The internet is abuzz with a tantalizing rumor: that Instagram is testing the return of its reverse-chronological feed. Could it be that, instead of organizing our friends’ posts with algorithms, the glory days in which we saw things simply in the order that they were actually posted are returning?
Sadly, no. An Instagram spokesperson told Co.Design, in no uncertain terms, that the rumor is false (emphasis their own):
No, Instagram is not testing chronological feed.
This meme kicked up somewhere and we’ve been trying to set the record straight.
This will come as a blow to many users who despise the fact that Facebook, Twitter, Instagram, and most recently Snapchat have all strayed from their original organizational logic of a time-based stream of updates and opted to rearrange posts by opaque measurements instead.
So why have these companies all switched to algorithmic feeds? The consensus is that it allows these social networks to optimize user engagement by weighing different posts differently. Think about how you always see when a friend has a new baby on Facebook, but you might have missed six months of complaints about Mondays and millennial pink. Higher engagement, in turn, drives advertising opportunity. The more that our eyes are stuck on the page, and the longer we hover over certain stories, the greater the opportunity these platforms have to thumbprint our personalities to serve us more “relevant” ads. The algorithmic feed allows a self-perpetuating cycle of more engagement leads to more ad revenue leads to more investment in the algorithms to generate more engagement leads to more investment in the ads. How well does it all work? Facebook’s ever-growing profits per user are probably the best indication we’ll get.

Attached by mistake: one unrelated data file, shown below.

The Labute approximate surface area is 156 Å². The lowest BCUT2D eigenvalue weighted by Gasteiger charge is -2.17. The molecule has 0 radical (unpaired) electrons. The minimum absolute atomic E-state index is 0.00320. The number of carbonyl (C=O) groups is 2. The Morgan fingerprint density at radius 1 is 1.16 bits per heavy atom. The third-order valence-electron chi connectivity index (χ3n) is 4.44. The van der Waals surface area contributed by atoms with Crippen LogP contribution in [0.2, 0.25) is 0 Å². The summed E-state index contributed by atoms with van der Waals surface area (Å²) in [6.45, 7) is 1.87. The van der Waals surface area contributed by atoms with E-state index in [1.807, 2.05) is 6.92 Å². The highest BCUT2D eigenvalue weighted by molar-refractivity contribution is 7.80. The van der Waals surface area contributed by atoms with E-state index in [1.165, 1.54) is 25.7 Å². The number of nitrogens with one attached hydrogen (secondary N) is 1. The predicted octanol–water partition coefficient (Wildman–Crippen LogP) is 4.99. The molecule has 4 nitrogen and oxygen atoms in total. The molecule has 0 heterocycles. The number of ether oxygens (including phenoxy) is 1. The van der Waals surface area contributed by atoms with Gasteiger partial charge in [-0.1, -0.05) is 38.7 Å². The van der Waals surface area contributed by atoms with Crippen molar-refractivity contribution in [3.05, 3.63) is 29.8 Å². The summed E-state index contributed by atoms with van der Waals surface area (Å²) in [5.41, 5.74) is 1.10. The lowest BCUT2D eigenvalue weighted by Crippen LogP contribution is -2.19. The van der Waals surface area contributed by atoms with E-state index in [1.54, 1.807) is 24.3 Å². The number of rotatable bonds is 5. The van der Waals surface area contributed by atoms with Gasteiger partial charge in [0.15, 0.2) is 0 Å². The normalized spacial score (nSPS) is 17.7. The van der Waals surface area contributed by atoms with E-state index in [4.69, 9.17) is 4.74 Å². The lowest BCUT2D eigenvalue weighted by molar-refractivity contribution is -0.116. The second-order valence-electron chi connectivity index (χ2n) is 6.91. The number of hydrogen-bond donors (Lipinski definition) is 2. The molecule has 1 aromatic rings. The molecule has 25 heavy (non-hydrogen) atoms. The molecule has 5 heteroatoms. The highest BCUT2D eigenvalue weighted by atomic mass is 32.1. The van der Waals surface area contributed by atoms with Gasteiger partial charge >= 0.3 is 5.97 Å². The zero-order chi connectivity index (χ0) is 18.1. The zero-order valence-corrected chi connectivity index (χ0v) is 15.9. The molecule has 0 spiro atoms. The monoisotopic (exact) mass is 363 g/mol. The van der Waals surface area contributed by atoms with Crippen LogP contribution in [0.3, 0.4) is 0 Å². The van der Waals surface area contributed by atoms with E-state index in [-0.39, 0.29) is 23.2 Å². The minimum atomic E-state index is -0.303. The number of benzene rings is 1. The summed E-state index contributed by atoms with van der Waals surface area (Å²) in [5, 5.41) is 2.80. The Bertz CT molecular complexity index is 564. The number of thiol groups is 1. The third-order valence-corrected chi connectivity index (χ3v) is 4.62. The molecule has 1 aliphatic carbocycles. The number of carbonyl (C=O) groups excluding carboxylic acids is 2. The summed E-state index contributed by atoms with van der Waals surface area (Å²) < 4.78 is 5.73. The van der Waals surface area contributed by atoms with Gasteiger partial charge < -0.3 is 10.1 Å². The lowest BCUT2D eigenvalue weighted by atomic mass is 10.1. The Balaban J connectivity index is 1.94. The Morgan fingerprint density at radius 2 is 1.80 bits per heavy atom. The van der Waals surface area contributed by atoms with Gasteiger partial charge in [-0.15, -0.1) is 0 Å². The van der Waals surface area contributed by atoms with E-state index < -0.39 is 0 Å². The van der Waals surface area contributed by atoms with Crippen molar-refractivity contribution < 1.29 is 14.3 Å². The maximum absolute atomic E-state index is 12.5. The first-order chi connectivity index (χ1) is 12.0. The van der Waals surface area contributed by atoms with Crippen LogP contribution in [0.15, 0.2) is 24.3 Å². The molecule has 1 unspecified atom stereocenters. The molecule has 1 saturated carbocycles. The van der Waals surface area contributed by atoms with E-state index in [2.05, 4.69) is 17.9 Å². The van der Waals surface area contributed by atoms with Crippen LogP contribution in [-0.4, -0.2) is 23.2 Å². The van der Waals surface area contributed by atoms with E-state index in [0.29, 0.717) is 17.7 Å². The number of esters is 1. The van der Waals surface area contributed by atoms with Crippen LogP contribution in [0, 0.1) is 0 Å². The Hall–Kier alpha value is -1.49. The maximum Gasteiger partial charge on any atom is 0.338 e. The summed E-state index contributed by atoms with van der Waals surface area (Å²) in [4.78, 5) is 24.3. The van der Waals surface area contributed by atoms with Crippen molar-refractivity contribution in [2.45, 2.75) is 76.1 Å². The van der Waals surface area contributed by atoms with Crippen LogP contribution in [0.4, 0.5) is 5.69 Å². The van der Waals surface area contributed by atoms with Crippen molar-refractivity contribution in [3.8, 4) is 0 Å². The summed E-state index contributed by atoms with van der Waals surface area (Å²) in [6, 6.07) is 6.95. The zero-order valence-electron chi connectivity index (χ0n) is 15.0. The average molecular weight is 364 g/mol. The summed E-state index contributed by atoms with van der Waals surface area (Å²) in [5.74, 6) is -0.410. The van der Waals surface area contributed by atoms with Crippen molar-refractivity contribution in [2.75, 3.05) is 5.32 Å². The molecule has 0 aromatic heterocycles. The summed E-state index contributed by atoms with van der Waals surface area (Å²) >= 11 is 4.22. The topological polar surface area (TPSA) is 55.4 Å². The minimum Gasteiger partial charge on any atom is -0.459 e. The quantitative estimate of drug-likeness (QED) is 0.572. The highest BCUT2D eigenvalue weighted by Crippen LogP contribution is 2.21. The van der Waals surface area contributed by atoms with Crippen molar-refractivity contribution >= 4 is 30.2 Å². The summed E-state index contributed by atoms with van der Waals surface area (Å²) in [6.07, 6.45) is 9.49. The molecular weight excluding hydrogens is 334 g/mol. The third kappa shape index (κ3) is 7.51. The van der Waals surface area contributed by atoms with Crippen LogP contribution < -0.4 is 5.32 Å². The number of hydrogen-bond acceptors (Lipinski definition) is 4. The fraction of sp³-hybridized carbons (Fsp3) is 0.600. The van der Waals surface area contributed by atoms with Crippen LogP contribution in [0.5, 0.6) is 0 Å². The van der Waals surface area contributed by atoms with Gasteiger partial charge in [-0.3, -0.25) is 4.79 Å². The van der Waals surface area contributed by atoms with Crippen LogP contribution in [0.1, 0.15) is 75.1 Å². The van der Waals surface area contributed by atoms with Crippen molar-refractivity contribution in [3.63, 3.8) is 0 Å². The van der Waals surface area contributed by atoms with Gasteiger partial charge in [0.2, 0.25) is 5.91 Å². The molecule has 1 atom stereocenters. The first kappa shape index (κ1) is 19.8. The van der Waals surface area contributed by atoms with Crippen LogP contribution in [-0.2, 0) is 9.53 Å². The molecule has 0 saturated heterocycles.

However, many users are vehemently pushing back against the algorithmic feed. People are spending less time on Facebook than they did a year ago. Last month we saw 1 million Snapchatters petition against its latest algorithmic design updates. We’ve watched the rise of the alt-social networks like Ello, and more recently Vero, that promise to put the user first and profiteering design decisions second.
The latest wave of the protest has taken the form of wishful thinking. A few users believed that maybe, just maybe, Instagram was testing the old feed again. Even though such wasn’t the case, it became an instant media sensation all the same. We all wanted to believe.
In some ways, this user discontent signals an opportunity for competitors to gain a foothold in the market–if not with billions of users to take on Facebook and Instagram, at least with a few million users who pine for the old days when the internet was a simpler place. The more that the big social networks prove that the reverse-chronological timeline is dead and never coming back, the more users demand its return.